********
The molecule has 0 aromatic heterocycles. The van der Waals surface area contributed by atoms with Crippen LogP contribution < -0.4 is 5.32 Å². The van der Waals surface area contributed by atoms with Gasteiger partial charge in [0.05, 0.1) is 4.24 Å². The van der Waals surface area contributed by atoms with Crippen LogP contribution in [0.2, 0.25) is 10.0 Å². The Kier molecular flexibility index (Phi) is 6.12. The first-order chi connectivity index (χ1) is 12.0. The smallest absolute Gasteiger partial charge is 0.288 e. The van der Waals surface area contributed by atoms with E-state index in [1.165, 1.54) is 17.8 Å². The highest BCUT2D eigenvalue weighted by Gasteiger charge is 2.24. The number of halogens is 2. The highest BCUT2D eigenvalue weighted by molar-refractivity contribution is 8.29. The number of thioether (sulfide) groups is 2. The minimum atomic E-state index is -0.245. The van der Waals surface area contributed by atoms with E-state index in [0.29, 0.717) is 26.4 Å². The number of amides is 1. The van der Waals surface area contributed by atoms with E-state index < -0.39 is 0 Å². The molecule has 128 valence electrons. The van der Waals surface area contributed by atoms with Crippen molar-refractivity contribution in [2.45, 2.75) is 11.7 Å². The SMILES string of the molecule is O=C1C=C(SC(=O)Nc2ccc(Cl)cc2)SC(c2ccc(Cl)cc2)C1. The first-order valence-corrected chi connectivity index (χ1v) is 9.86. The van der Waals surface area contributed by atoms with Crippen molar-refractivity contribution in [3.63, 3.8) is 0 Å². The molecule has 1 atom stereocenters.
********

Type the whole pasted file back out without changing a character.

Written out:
The molecule has 0 aromatic heterocycles. The van der Waals surface area contributed by atoms with Crippen LogP contribution < -0.4 is 5.32 Å². The van der Waals surface area contributed by atoms with Gasteiger partial charge in [0.05, 0.1) is 4.24 Å². The van der Waals surface area contributed by atoms with Crippen LogP contribution in [0.2, 0.25) is 10.0 Å². The Kier molecular flexibility index (Phi) is 6.12. The first-order chi connectivity index (χ1) is 12.0. The smallest absolute Gasteiger partial charge is 0.288 e. The van der Waals surface area contributed by atoms with E-state index in [1.165, 1.54) is 17.8 Å². The highest BCUT2D eigenvalue weighted by Gasteiger charge is 2.24. The number of halogens is 2. The highest BCUT2D eigenvalue weighted by molar-refractivity contribution is 8.29. The number of thioether (sulfide) groups is 2. The minimum atomic E-state index is -0.245. The van der Waals surface area contributed by atoms with E-state index in [0.29, 0.717) is 26.4 Å². The number of amides is 1. The van der Waals surface area contributed by atoms with E-state index < -0.39 is 0 Å². The molecule has 128 valence electrons. The van der Waals surface area contributed by atoms with Crippen molar-refractivity contribution in [2.45, 2.75) is 11.7 Å². The SMILES string of the molecule is O=C1C=C(SC(=O)Nc2ccc(Cl)cc2)SC(c2ccc(Cl)cc2)C1. The first-order valence-corrected chi connectivity index (χ1v) is 9.86. The van der Waals surface area contributed by atoms with Crippen molar-refractivity contribution in [3.63, 3.8) is 0 Å². The molecule has 1 atom stereocenters.